The Newseum is a high tech museum of news just off the National Mall. Its News History Gallery, the largest of its many exhibits, features newspapers and other methods of conveying the news from the past 500 years. I took a look at the historic front pages it has on display, and found at least one relating to Michigan – this copy of the Detroit News from the Detroit Riots in 1967. A sad event, but one that is an important part of the both the city’s and the nation’s history.

The Detroit News

The Detroit News

I’m sure I missed plenty of other examples of Michigan history in DC. If you know of any, let me know in the comments – I’ll be sure to add them to my next visit!


The Frostbitten Convention; or, How Michigan Ended the Toledo War and Became a State

177 years ago today, on December 14th, 1836, Michiganders signed a compromise that lost them the city of Toledo, gained them the Upper Peninsula and allowed them to become the 26th state in the union. The compromise was accepted at what became known as the Frostbitten Convention due to both the cold spell sweeping the area and also due to the frosty feelings of many towards the signers  of the questionably legal document – a document that many saw as an acceptance of defeat. Defeat by our enemy to the south, Ohio.

Marker commemorating the event in Ann Arbor (source)

Marker commemorating the convention in Ann Arbor

You may or may not have heard of the Toledo War – a “war” fought between Michigan and Ohio concerning the Toledo Strip, a narrow strip of land at the northern end of Ohio claimed by both states. Toledo and the surrounding area, which included the Maumee river and access to Lake Erie, were considered valuable to both sides due to the existing waterways and potential for canals, a major mode of transportation. The origins of the dual claims root back to the creation of the Northwest Ordinance in 1787, which stated that if states were eventually formed out of the territory, their border would be drawn by an east-west line extending from the southern tip of Lake Michigan. Only trouble was, nobody was sure exactly how far south Lake Michigan went, and in fact thought it was much farther north than it actually was (cartography wasn’t so good in those days).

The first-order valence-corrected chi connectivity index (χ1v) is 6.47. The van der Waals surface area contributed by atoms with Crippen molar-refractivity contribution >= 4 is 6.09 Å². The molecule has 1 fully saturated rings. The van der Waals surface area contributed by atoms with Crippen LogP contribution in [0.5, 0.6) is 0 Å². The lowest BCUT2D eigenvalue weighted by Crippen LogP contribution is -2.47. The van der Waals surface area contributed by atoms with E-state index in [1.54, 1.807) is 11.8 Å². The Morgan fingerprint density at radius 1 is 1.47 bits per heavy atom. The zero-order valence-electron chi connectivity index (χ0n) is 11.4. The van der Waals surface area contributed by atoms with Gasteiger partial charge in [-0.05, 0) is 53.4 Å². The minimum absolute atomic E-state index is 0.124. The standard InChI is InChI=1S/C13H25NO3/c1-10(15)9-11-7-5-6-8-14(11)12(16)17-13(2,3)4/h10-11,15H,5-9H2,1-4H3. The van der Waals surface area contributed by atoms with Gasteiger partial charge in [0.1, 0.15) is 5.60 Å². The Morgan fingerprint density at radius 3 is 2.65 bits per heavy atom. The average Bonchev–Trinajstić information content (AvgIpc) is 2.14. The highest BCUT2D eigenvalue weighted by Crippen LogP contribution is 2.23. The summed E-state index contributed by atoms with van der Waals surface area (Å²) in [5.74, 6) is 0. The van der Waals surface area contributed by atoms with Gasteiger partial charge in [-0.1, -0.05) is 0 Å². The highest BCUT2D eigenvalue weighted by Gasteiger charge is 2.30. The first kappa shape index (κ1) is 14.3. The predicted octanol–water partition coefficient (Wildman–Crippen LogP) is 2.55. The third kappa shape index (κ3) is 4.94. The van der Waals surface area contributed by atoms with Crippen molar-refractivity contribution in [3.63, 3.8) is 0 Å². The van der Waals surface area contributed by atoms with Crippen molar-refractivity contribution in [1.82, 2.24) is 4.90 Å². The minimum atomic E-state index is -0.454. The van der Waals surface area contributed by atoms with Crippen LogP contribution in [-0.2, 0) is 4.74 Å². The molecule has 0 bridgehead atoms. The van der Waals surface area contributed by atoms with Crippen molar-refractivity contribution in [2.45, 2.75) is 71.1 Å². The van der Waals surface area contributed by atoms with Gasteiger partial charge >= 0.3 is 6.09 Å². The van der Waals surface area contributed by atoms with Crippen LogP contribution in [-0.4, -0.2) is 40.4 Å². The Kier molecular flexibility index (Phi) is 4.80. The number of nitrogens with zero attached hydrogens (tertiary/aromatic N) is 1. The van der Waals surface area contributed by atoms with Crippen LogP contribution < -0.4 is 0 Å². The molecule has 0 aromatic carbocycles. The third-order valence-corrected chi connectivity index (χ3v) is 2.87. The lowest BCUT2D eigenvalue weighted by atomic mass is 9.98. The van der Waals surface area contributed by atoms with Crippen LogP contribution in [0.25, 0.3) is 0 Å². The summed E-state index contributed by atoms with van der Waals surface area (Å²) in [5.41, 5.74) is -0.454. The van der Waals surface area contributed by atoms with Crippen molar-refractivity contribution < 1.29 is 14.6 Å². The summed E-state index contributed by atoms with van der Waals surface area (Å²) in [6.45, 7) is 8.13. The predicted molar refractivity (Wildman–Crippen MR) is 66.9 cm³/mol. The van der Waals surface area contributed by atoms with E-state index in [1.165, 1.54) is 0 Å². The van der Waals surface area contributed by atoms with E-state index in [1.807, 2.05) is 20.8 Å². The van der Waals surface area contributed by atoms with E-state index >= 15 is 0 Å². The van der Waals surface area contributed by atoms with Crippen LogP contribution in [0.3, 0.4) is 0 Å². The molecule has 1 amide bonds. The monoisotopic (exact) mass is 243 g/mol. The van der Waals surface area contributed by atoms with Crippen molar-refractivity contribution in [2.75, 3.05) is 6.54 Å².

When Ohio petitioned for statehood in 1803, it assumed it would include the Toledo area, but then discovered that Lake Michigan went further south than they thought, which would cause them to lose Toledo and possibly even their access to Lake Erie. Their solution was to add a provision into their constitution protecting their claim to the land, no matter the boundary of Lake Michigan. Congress accepted the constitution but essentially ignored the provision. Two years later, in 1805, Congress created the Michigan Territory, using the same boundaries designated in the Northwest Ordinance. Although residents of the area pushed for a resolution to the issue for years, it was not resolved until 30 years later when Michigan petitioned for its own statehood – including the Toledo strip.